Biobanks are repositories for tissue samples, usually in the form of blood or saliva or leftover tissue from surgical procedures. These samples are collected and used for future research, including genetic research. They may be linked to personal health information regarding the sample donor. People who are eligible to donate these samples and researchers who want to use them face important questions with respect to whether and how informed consent should be obtained for sample and health information collection and use.
A team of University of Iowa researchers led by Christian Simon, Ph.D., associate professor of bioethics and humanities in the Department of Internal Medicine at the UI Roy J. and Lucille A. Carver College of Medicine, conducted a study to determine people's preferences with respect to informed consent for biobanking. The study, "Active choice but not too active: Public perspectives on biobank consent models," was published ahead of print in last month's online edition of the journal, Genetics in Medicine. The study involved 751 telephone surveys and seven focus groups with English-speaking members of the public who were randomly sampled from counties across Iowa. Over half the study participants were female.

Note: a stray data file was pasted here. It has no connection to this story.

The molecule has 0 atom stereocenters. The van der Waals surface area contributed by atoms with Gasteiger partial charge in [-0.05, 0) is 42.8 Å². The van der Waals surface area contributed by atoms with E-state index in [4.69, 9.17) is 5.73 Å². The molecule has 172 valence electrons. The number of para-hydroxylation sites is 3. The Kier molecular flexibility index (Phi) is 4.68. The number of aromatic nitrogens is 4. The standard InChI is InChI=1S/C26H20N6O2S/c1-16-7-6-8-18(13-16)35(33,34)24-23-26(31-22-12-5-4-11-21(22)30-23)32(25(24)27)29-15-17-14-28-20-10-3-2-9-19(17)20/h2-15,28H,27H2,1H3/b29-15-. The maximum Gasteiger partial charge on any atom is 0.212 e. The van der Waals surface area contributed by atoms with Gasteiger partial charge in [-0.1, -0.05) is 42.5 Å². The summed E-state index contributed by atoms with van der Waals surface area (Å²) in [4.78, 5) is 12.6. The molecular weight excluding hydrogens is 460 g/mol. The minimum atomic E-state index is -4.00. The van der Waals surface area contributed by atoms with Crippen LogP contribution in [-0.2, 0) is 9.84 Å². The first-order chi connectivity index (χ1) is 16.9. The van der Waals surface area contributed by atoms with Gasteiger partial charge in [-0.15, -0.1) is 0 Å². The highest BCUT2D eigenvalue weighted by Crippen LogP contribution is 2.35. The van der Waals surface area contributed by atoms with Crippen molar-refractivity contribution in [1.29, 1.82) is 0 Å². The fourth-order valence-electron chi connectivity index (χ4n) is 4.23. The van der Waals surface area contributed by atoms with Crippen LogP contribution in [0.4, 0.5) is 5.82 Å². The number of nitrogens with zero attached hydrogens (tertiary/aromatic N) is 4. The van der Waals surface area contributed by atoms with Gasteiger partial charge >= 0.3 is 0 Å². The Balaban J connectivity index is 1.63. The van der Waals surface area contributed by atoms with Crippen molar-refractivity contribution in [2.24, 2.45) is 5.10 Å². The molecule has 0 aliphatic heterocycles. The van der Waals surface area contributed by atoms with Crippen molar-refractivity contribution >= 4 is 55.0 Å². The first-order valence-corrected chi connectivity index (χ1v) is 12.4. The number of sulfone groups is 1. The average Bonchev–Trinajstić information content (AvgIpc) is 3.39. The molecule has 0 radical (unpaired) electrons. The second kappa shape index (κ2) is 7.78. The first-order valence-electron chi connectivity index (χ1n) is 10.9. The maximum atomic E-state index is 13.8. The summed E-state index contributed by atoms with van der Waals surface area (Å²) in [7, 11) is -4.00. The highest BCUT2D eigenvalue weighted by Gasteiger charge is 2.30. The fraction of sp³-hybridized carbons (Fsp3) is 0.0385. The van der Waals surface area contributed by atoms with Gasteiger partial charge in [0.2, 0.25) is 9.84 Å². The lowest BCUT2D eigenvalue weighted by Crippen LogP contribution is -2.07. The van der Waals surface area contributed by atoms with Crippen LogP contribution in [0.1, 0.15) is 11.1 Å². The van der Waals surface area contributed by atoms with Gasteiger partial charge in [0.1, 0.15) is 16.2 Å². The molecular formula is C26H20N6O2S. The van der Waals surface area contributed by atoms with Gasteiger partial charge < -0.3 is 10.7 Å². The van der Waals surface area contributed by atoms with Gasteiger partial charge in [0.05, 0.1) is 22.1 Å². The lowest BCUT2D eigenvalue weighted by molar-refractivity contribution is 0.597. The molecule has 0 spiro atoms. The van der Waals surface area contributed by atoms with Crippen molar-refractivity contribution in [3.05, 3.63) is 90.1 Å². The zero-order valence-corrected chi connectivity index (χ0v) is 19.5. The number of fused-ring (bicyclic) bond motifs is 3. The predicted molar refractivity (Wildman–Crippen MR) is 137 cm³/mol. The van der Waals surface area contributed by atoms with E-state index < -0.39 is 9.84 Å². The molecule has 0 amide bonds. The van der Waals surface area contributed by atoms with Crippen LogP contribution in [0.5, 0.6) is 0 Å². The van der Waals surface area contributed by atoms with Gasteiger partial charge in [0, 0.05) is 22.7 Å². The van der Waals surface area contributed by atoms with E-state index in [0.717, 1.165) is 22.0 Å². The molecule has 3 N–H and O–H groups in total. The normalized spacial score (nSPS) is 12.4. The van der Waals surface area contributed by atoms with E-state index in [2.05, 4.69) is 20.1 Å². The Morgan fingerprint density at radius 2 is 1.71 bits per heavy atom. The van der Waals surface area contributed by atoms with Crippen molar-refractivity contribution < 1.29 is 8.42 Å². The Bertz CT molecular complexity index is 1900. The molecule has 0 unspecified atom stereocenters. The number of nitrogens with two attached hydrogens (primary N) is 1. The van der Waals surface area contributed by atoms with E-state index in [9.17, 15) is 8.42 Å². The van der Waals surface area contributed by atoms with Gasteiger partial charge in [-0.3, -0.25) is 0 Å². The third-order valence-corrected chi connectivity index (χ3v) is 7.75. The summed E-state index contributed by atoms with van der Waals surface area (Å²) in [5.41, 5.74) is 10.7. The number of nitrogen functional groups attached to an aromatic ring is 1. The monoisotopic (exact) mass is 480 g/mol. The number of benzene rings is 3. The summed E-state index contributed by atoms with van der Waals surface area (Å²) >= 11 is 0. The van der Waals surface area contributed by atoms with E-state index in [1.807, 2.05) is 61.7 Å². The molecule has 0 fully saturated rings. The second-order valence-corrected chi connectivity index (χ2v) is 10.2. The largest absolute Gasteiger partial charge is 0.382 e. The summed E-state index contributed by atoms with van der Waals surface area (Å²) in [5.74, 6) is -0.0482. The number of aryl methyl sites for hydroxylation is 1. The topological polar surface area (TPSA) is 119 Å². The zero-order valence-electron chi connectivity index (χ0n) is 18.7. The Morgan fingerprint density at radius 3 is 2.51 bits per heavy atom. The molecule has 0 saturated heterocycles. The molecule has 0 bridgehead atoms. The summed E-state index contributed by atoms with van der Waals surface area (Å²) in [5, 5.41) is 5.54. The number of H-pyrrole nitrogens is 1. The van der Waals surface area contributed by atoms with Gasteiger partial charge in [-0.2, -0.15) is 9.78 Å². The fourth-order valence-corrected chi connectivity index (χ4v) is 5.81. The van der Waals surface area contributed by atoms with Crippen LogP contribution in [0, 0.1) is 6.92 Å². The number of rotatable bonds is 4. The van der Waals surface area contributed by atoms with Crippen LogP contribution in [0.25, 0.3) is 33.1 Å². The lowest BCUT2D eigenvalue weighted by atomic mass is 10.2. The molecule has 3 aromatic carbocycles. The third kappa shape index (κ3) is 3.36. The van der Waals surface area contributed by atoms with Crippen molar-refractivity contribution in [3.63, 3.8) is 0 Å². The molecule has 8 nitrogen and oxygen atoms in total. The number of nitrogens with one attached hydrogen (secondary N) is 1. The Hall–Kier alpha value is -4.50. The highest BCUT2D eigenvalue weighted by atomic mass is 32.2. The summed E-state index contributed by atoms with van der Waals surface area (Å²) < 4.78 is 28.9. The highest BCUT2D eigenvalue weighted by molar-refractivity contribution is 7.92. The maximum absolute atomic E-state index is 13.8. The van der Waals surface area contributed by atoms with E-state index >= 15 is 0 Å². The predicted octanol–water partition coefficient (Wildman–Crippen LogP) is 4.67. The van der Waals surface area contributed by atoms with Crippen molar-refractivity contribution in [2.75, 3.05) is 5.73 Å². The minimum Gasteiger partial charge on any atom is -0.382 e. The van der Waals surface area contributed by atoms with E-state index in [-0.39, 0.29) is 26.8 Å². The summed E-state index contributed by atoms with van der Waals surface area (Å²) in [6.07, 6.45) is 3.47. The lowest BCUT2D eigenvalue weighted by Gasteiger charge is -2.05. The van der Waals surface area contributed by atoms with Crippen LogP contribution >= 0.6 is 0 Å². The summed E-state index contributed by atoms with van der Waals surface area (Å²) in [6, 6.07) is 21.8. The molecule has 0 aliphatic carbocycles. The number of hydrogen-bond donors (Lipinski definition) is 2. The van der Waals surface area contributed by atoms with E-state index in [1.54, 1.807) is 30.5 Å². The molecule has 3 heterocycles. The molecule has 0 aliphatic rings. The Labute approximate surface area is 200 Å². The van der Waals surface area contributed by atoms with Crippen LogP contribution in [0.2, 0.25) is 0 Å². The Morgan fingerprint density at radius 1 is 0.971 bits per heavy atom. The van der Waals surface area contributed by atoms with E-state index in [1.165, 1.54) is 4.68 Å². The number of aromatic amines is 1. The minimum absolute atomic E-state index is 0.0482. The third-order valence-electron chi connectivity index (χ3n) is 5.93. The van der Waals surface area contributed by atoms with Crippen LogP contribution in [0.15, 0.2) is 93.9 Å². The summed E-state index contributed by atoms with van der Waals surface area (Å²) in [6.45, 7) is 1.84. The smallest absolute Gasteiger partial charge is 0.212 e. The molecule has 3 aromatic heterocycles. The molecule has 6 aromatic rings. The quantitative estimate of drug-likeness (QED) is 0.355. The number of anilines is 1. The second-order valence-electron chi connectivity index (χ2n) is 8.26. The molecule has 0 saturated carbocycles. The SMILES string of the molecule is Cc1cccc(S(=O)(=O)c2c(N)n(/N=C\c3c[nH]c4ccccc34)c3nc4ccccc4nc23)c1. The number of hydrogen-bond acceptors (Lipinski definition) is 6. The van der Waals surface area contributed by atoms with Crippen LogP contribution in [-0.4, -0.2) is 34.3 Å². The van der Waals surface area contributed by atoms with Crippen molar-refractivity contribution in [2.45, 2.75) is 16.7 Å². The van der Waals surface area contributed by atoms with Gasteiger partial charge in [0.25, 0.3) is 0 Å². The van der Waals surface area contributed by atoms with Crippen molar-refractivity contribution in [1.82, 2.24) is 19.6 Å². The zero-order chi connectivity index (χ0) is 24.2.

Most study participants had not heard of a "biobank" before, but when it was explained to them what biobanks were and that they could help advance research on genetic and nongenetic aspects of disease, most study participants were enthusiastic.
The majority (95 percent) of survey participants rejected the idea of deriving and banking samples without first informing and asking patients for their permissionobtaining their informed consent.
"This speaks to the premium many people place on being informed and having a choice about participating in research," Simon said.
Participants were also asked whether they would prefer to opt in or out of biobank participation.
|Contact: Molly Rossiter|
University of Iowa Health Care